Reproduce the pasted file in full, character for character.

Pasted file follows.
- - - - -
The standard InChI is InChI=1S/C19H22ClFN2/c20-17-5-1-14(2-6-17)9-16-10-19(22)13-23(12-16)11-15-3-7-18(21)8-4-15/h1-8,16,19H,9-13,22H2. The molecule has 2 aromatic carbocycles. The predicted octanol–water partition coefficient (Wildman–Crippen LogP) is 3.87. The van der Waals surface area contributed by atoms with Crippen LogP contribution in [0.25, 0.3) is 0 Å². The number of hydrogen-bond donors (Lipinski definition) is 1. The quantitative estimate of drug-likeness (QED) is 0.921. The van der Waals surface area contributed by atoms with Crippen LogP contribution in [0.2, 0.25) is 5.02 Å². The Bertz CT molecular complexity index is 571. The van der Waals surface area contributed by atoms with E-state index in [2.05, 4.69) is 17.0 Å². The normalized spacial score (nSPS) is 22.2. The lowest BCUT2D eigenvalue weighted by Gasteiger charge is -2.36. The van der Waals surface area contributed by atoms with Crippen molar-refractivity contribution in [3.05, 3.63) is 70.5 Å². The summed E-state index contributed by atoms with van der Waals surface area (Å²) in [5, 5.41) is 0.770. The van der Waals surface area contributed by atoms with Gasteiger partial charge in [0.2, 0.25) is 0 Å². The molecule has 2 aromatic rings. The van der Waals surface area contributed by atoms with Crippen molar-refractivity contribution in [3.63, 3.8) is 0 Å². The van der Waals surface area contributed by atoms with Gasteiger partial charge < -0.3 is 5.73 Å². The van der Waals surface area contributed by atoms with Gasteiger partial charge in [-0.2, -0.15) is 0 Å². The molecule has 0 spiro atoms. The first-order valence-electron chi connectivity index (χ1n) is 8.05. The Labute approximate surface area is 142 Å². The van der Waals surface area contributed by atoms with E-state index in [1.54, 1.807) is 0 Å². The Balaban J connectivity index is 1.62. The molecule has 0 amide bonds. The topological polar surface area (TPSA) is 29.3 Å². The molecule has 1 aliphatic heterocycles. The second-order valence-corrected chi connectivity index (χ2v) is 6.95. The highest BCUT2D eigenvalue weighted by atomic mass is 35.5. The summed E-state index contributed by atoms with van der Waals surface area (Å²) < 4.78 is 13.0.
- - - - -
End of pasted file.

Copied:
The standard InChI is InChI=1S/C19H22ClFN2/c20-17-5-1-14(2-6-17)9-16-10-19(22)13-23(12-16)11-15-3-7-18(21)8-4-15/h1-8,16,19H,9-13,22H2. The molecule has 2 aromatic carbocycles. The predicted octanol–water partition coefficient (Wildman–Crippen LogP) is 3.87. The van der Waals surface area contributed by atoms with Crippen LogP contribution in [0.25, 0.3) is 0 Å². The number of hydrogen-bond donors (Lipinski definition) is 1. The quantitative estimate of drug-likeness (QED) is 0.921. The van der Waals surface area contributed by atoms with Crippen LogP contribution in [0.2, 0.25) is 5.02 Å². The Bertz CT molecular complexity index is 571. The van der Waals surface area contributed by atoms with E-state index in [2.05, 4.69) is 17.0 Å². The normalized spacial score (nSPS) is 22.2. The lowest BCUT2D eigenvalue weighted by Gasteiger charge is -2.36. The van der Waals surface area contributed by atoms with Crippen molar-refractivity contribution in [3.05, 3.63) is 70.5 Å². The summed E-state index contributed by atoms with van der Waals surface area (Å²) in [5, 5.41) is 0.770. The van der Waals surface area contributed by atoms with Gasteiger partial charge in [0.2, 0.25) is 0 Å². The molecule has 2 aromatic rings. The van der Waals surface area contributed by atoms with Crippen molar-refractivity contribution in [3.63, 3.8) is 0 Å². The van der Waals surface area contributed by atoms with Gasteiger partial charge < -0.3 is 5.73 Å². The van der Waals surface area contributed by atoms with Gasteiger partial charge in [-0.2, -0.15) is 0 Å². The molecule has 0 spiro atoms. The first-order valence-electron chi connectivity index (χ1n) is 8.05. The Labute approximate surface area is 142 Å². The van der Waals surface area contributed by atoms with E-state index in [1.54, 1.807) is 0 Å². The Balaban J connectivity index is 1.62. The molecule has 0 amide bonds. The topological polar surface area (TPSA) is 29.3 Å². The molecule has 1 aliphatic heterocycles. The second-order valence-corrected chi connectivity index (χ2v) is 6.95. The highest BCUT2D eigenvalue weighted by atomic mass is 35.5. The summed E-state index contributed by atoms with van der Waals surface area (Å²) < 4.78 is 13.0.